Stingray

An underwater nail gun to help improve the efficiency of coral out-planting processes
See Project at Rocket
project type
Capstone Project
timeline
8 Months

Opportunity

Currently many factors are endangering the survival of coral reefs. With warmer climates, corals bleach and lose the necessary algae within their exoskeletons. Eventually, corals die under these conditions. Without human intervention, both our oceans and our future are at risk.  (Young, Schopmeyer, & Lirman, 2012).

The current restoration system has a bottleneck issue. The regrowth process of corals is so efficient that it is difficult to plant them as they grow with only a limited amount of human resources. This product intends to solve this problem by allowing the user(s) to plant more corals with the same amount of human resources.

Michael Elmarson Memorial Award
Outstanding Environmental
Awareness for Capstone Project
2020
Rocket Award Finalist
ACIDO Rocket Award Finalist
2020

Staghorn Coral

Stingray’s design focuses on the restoration of the staghorn species of coral as the species is one of the most important corals that contribute to the well being of an underwater ecosystem.

Current Restoration System

Currently there are worldwide efforts for restoring corals. The Coral Reef Restoration (CRF) is an example of a company that is dedicated to restoring corals. Throughout this project, the CRF has provided valuable resources and insight that guided many decisions.

Once the corals have been fragmented, they are fastened to “Coral Trees” using monofilament/fishing wire.

When the corals reach maturity, they are cut loose from the coral trees and transported to the planting location via boat in fishing nets and buckets filled with salt water.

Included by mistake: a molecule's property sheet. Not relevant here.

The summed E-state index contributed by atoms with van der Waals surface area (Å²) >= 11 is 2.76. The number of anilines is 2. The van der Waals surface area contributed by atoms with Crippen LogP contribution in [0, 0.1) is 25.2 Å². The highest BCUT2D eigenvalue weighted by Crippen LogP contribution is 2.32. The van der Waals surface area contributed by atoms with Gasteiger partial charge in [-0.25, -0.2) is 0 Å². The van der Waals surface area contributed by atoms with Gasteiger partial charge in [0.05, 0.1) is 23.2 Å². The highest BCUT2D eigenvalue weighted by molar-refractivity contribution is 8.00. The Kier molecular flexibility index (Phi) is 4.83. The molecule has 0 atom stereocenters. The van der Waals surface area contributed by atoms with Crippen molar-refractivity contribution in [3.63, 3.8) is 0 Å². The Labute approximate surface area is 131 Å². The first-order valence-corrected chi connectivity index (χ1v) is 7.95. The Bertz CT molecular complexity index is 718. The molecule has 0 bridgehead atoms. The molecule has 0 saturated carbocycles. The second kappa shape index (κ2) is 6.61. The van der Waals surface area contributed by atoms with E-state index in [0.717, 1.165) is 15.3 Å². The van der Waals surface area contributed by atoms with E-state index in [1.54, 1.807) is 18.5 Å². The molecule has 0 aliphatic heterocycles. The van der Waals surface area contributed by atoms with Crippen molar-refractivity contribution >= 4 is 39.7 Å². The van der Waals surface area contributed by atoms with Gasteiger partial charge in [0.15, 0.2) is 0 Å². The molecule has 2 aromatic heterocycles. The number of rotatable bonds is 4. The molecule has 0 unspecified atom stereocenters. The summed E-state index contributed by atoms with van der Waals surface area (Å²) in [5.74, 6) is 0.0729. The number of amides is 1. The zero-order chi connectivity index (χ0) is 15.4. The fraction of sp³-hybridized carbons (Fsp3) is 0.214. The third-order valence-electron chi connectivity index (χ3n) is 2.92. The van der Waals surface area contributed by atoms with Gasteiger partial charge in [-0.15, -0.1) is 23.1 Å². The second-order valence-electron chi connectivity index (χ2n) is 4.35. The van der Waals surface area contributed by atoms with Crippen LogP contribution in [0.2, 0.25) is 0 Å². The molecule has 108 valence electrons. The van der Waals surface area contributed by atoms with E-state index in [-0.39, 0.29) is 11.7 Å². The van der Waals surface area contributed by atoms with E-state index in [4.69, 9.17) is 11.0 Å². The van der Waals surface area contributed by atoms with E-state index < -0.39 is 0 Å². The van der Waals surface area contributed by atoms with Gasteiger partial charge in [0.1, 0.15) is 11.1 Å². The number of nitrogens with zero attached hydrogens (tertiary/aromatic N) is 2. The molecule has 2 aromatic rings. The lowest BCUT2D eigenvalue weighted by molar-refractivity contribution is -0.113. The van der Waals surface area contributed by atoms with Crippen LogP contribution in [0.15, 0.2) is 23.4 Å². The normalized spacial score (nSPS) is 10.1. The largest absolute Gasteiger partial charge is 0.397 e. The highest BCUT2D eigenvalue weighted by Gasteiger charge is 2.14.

Once at the planting location, two divers are tasked with planting corals. One diver is in charge of fastening the corals, while the other follows closely behind carrying the net full of corals.

Once the corals have been planted they are left alone to grow within their environment and are monitored closely for the next years/months to come.

Their current efforts to restoring corals use a process called “fragmentation”. Fragmentation is the process of breaking up corals into small pieces as it speeds up the growth of corals

Restoration System Redesigned

Research

Sincethere aren’t any oceans near Ottawa, Canada it was difficult to get first-hand experience with coral research. Despite the challenge, I was able to get the nessecairy information I needed to tackle the problem at hand through primairy & secondary research, Interviews and empathetic testing.

Extensive research was done on the type of chorals and current tools/methods currently use to plant chorals. Additionally, I used design research methods such as concept and mind mapping to understand the broader scope of the coral re-planting process.

I was able to conduct interviews over e-mail to the CRF. The foundation gave me valuable insight that were otherwise not possible to get online. I was put in contact with an intern, the head of thes cience department at the CRFand the head of the planting department.

Testing in Tulum

When testing how the out planting pod would sink in the ocean, it was crucial to observe how the pod put would interact with the ocean wave currents.

Although the testing was approximate and limited due to the conditions I was in, it provided valuable insight.

Design & Prototyping

Final Model

Branding

It was important to strategically brand the product in a way that would resonate with the target audience.

The two Jungian archetypes that the product is modeled after are Explorer (70%) and Hero (30%). With the brand statement and archetype developed, these criteria guided the visual language of the brand.

Brand Statement
"Stingray is a tool for environmentally friendly customers in an ambitious environment with a confident voice. Eliciting the feeling of empowerment and precision.”

Final Result & Key Learnings

Throughout this project, I learned various skills spanning across design, prototyping and design research. In the future I would have liked to have created a more robust ‘works-like’ prototype to test the full capacity of the spring loaded mechanism inside Stingray.

The most important finding across this project was the realization of how important coral reefs are to our ecosystem. We would trully be devasted without corals. I’m thankful that there are companies like the Coral Reef Restoration Foundation and documentaries like Chasing Coral.

I can only hope that these efforts will be enough. Save the corals.

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